Sheffield poorest hit by cuts to council tax benefits

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THOUSANDS of the ‘most vulnerable’ people in Sheffield are set to lose vital cash support as £4.6 million is cut from council tax benefits funding in the city.

Families living on low incomes - but not pensioners - totalling 30,000 residents are to pay about £200 a year extra as part of the Government’s welfare shake-up.

Sheffield Council today launched consultation on a plan to reduce tax benefit payments by 20 per cent for all working age claimants after learning of the funding cut’s impact.

Town Hall chiefs say it is the only fair way to deal with an ‘unfair’ policy after major budget cuts.

Coun Bryan Lodge, cabinet member for finance and resources, said: “This £4.6m is a big gap that is very difficult for us to make up.

“It will affect some of the most vulnerable people in the city.

“Council tax benefit is paid to people who have a low income and if it’s working age people bearing the brunt it’s going to have a huge impact.

“The alternative is to find £4.6m from the council budget and that would impact on services across the city.

“The Government is localising the cuts and forcing them on to local authorities.”

From April, councils will take over provision of tax benefits from the Government - which is to provide councils with fixed grants at about 90 per cent of the amount currently paid.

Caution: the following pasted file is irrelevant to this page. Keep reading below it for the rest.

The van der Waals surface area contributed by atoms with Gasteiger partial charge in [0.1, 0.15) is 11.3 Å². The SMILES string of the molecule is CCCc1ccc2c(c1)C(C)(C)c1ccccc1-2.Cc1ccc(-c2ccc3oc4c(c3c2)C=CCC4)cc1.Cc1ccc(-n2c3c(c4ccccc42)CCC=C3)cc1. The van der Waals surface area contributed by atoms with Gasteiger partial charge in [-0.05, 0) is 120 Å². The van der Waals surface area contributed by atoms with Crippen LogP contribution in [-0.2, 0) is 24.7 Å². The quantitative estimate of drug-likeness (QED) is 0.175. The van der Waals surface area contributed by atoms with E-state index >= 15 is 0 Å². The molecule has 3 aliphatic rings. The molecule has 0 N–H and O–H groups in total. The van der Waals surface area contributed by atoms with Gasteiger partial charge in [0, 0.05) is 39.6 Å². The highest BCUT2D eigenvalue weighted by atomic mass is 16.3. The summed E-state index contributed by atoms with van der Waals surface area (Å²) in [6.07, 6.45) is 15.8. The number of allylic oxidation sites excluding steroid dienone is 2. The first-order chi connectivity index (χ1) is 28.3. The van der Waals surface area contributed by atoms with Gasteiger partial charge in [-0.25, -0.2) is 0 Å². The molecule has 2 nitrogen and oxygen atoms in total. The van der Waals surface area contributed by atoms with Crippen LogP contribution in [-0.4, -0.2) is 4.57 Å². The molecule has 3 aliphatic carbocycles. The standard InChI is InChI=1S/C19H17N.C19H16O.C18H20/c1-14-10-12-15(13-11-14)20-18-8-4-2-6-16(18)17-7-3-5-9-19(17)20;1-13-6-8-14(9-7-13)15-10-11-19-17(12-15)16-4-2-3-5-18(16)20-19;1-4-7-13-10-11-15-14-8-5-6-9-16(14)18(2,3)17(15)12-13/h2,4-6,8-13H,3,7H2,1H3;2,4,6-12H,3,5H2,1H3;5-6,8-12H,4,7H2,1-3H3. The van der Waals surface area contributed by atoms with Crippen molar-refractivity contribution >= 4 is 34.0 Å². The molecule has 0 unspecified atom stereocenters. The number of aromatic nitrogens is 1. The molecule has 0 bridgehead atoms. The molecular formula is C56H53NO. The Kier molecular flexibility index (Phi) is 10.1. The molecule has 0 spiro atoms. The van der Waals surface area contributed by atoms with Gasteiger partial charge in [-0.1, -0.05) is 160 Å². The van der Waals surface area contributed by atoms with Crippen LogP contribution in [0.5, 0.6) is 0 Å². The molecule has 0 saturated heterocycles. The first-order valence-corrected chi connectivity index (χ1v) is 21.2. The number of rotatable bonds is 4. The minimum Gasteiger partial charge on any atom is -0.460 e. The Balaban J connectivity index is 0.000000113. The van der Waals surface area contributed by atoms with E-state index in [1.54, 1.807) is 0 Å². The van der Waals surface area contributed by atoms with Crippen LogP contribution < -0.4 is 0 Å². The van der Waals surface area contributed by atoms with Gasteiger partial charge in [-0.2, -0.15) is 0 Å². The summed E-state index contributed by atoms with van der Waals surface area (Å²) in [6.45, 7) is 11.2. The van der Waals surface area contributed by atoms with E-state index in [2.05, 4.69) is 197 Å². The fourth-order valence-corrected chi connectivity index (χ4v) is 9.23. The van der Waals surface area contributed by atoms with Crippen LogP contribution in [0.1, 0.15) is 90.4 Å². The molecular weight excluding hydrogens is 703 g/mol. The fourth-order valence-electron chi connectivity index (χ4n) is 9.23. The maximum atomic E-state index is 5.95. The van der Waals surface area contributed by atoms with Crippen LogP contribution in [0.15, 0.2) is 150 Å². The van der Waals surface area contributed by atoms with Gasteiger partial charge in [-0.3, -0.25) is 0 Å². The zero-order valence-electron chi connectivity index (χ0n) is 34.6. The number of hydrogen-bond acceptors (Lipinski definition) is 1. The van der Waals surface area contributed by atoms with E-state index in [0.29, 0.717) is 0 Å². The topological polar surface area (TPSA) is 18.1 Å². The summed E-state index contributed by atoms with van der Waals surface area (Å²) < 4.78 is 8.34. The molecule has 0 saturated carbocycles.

The £4.6m reduction is on top of £35m in savings the council faces next year.

Because pensioners’ benefits are protected, and OAPs make up half of the 60,000 residents receiving them in Sheffield, the cut effectively becomes 20 per cent.

For most families in a Band A council tax property the average loss will be about £3.76 a week, or £195.52 a year.

The council said the impact was ‘disproportionate’ as it affected deprived northern areas more than the wealthier south.

Concerns about the fixed grant, to be called council tax support, and potential further cuts once local schemes are created, have also been raised.

Coun Lodge added: “We will get this amount of money and that’s it for a year.

“If there is a change, like a big employer closes and a number of people lose their jobs, we don’t get any more money.

“There could be further impact.”

Extra support for households with severe financial hardship is being considered.

A spokesman for the Government’s Department of Communities and Local Government said councils would be able to keep part of business rates they collect in future, and the most vulnerable people, like pensioners, will be protected.

He added: “Councils will be much better placed to attract new business and industry, and better placed to help their residents get off welfare and reap the benefits of work instead.”

The Sheffield consultation runs until September 17 at log on to